Just hours later, apparently reacting to a segment on Fox News, however, Donald Trump appeared to condemn the very legislation his administration had just endorsed:
About 90 minutes later—presumably following frantic appeals from staffers and Hill allies—Trump reversed his seeming reversal:
It’s worth pausing for a moment to note that nearly everything in both of these tweets is wrong. Thursday’s vote in the House was on reauthorization of the FISA Amendments Act of 2008—section 702 of which provides for the targeting of foreigners—not the underlying FISA statute passed in 1978. Wiretap orders for former Trump campaign officials Paul Manafort and Carter Page were obtained under that original FISA authority, not section 702, and those orders don’t appear to have covered the time they were actually working for the campaign. It remains unclear what role, if any, 702 has played in the investigation into Russian election interference currently being spearheaded by special counsel Robert Mueller. Since surveillance under 702 does not require case-by-case approval by the secret Foreign Intelligence Surveillance Court, wiretaps conducted pursuant to that authority would not have needed any “help” from the infamous Steele dossier. Finally, while CNN has reported that the dossier was cited in at least some FISA applications, there is no evidence that it was the primary basis for the warrants that ultimately issued: Most experts seem to agree such a dossier would likely have been used as, at most, one of multiple corroborating sources for any facts alleged in the applications.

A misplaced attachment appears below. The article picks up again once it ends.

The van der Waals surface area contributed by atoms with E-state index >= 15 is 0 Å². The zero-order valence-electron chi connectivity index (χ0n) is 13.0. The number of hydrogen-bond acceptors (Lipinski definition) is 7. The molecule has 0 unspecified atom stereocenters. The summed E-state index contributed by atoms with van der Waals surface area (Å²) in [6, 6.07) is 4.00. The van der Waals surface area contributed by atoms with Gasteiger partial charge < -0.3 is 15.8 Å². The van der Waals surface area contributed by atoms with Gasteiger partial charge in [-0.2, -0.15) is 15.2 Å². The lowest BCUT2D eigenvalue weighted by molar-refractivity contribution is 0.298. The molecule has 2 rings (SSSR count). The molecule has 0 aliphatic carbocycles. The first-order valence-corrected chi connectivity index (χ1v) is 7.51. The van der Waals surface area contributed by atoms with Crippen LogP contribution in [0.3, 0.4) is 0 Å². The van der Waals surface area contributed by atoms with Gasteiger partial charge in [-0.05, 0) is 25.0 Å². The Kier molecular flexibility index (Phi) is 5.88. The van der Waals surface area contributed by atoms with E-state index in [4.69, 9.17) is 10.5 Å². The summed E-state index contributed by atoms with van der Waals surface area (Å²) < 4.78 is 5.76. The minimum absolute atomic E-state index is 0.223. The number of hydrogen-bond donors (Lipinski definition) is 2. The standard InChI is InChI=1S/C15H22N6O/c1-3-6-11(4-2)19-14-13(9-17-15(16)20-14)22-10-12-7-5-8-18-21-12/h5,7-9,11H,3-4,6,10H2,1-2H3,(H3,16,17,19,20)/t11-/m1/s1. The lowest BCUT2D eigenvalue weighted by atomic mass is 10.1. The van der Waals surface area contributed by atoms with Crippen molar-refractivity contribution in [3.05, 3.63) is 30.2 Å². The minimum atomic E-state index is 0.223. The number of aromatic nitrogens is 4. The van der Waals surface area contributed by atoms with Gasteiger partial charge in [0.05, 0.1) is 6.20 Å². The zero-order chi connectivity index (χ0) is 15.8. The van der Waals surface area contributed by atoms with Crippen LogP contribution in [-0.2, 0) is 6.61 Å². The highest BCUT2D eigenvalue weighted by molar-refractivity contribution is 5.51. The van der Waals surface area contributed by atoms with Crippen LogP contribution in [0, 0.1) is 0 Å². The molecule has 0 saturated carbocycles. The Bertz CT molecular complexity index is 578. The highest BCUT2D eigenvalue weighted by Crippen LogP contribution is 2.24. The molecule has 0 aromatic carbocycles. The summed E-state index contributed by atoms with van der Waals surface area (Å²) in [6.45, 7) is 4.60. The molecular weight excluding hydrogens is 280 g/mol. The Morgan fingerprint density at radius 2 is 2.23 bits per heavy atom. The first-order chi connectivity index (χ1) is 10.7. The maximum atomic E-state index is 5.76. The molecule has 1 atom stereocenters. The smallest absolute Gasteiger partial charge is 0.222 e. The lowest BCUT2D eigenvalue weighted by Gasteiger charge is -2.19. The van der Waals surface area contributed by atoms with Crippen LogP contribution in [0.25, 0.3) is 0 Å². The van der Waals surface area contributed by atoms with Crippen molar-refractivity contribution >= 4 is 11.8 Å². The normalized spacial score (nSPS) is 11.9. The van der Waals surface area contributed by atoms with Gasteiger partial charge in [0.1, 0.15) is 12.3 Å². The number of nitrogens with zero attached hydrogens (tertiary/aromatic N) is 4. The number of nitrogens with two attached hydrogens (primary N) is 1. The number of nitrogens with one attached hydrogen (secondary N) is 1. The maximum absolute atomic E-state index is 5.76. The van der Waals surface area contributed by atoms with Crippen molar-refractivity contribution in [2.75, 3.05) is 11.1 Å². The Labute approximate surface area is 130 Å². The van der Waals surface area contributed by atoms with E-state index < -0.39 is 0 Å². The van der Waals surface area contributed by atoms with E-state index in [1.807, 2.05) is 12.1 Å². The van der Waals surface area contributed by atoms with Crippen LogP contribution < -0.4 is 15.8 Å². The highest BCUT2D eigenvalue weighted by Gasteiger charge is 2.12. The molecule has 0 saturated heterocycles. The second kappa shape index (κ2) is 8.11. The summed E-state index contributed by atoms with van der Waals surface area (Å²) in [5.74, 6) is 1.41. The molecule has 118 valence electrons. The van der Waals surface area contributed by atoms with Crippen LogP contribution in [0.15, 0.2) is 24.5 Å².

The follow-up tweet is also off base, however. A provision targeting the procedures for “unmasking” the identities of Americans swept up in 702 surveillance was part of an earlier version of the reauthorization bill, but it was dropped from the language voted on by the House on Thursday. And while section 702 does indeed require that the targets of warrantless surveillance be foreigners located abroad, it can be used to target any foreigner—not just “bad guys”—as long as it’s for a valid intelligence purpose, and it is not limited to their foreign communications. Indeed, the central controversy over the bill centers on the FBI’s ability to conduct “backdoor searches” in the vast 702 database seeking communications between those foreign targets and Americans. Opponents of the Amash/Lofgren amendment during the ensuing House debate even argued that 702 surveillance would be “crippled” if FBI agents could not routinely conduct such searches—casting them not as peripheral, but essential to the intelligence value of the authority.